Editorial: Opioids or cannabis?


The ISD Editorial Board responds to Sha’Carri Richardson’s recent suspension by arguing all sports leagues should allow athletes to use cannabis and stop testing players for THC. 

Editorial Board

Editor’s Note: Editorials are representative of the views of all five Editorial Board members. One or two members will compile these views and write an editorial. 

On July 2, the top women’s Olympic 100-meter dash runner in the entire United States, Sha’Carri Richardson, was suspended from Team USA after a drug test revealed she had traces of THC, the chemical in cannabis, in her system. Later, she was left out of the running for the 4×100-meter relay, a race she could have previously competed in after her one-month suspension had been served. 

Richardson’s suspension drew plenty of criticism from a nation that has recently become much more open to the legalization of marijuana. In a country where 18 states have legalized recreational marijuana, including the state Richardson was tested in, many feel the rules governing athletes and marijuana use are out of date and inconsistent with the science behind the drug. 

Currently, in the United States, all major sports leagues do not allow the use of cannabis. Players in the NFL, MLB, NHL and NBA all undergo some form of drug testing, some more rigorously than others. Despite these rules, however, 82 percent of teams in these leagues are in states where players can legally buy either medicinal marijuana or recreational marijuana. 

Recently, the NFL renegotiated the testing rules with the National Football League Players Association, greatly reducing the number of tests players would be required to take. MLB only tests if there is “reasonable cause,” and the NHL does not automatically punish players, instead offering an optional drug treatment program that keeps the players’ name private if there are no previous violations. However, most athletes face shame, fines and suspension for failing a drug test.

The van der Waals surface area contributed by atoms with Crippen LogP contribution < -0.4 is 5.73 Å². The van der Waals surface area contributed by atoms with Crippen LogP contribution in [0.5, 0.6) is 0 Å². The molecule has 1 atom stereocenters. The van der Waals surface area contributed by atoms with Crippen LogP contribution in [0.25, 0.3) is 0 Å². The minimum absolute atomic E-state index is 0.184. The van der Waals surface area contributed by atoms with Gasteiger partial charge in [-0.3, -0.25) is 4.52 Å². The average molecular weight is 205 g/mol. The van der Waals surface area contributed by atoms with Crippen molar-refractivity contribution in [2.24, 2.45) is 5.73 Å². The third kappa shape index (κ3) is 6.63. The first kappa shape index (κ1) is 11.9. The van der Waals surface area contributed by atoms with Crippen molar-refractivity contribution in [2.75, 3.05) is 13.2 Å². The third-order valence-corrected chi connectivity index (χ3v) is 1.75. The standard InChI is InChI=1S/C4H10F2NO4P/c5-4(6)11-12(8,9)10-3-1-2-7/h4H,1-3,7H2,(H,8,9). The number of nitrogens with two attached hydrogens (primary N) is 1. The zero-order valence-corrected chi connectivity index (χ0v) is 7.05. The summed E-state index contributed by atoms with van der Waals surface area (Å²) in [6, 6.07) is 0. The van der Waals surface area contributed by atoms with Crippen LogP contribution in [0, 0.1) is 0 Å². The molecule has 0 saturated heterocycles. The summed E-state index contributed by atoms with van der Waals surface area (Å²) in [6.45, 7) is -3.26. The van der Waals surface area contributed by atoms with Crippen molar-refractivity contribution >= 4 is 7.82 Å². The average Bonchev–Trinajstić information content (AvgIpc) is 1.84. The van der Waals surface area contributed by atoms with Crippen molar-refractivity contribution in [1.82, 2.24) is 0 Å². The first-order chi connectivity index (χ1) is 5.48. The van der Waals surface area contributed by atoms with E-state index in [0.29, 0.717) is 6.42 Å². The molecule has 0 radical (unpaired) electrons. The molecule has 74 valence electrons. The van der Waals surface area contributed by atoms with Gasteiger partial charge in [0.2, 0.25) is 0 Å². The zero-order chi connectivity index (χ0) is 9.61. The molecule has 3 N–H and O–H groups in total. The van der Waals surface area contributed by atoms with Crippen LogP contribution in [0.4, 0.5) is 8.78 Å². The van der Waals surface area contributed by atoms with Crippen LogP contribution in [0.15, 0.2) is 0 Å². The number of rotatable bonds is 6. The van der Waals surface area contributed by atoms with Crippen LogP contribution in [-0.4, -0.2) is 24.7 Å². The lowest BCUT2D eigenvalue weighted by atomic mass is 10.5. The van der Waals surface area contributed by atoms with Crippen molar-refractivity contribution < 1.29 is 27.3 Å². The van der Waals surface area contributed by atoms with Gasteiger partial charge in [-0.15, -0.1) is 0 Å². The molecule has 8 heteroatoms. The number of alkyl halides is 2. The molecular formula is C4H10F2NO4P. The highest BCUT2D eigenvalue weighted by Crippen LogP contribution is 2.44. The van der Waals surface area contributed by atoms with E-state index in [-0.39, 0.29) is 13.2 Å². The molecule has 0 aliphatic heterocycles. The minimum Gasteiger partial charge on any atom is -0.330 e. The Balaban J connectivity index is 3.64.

Some former athletes, such as Brian Shaw and Al Harrington, have publicly advocated for the sporting world to reevaluate their view of the plant. They claim marijuana can have great medical benefits for athletes that put their body through daily strain and damage. In 2017, Harrington was even able to get former NBA commissioner David Stern to agree that marijuana should be removed from the banned substances list. 

While research on the medical benefits of marijuana can be difficult to conduct because of the legal restriction surrounding the schedule one drug, it is widely accepted that the plant’s properties can help treat and lessen severe and chronic pain.

If allowed, medical marijuana could be a quality alternative for addictive opioid painkillers that currently are a necessity for many current and former athletes. A study conducted by ESPN found significant opioid misuse and abuse in NFL players who sought pain relief and became addicted after retirement. This can be avoided. 

Banning a drug that could provide non-addictive pain relief purely because of outdated stereotypes while continuing to funnel athletes into opioid addictions has serious ethical implications. What is the logic in taking the option away from players? Why make players choose between chronic pain and highly addictive drugs?

This is not to say that marijuana is a miraculous drug. Like any substance, it can be abused and cause unwanted side effects if used improperly. It also doesn’t work for everyone. But the same can be said for many substances with similar or arguably lesser impacts than marijuana. If a league is seriously concerned about substance abuse, why would they allow alcohol, a substance that causes incredibly well-documented damage to the body and can become addictive to the point of harming the player — thereby impacting their ability to play?

The continued ban of marijuana in sports leagues does little to protect players and does more to funnel athletes to addictive opioids. At most, the ban preserves the image of the league in the eyes of some fans that still oppose the legalization of the drug. These fans are few and far between, however, and the sporting world needs to catch up with the rest of society. Catering to some fans without providing real, clear evidence that the drug overwhelmingly harms players compared to the other acceptable drugs is a shaky justification of the ban that the sporting world needs to seriously reconsider.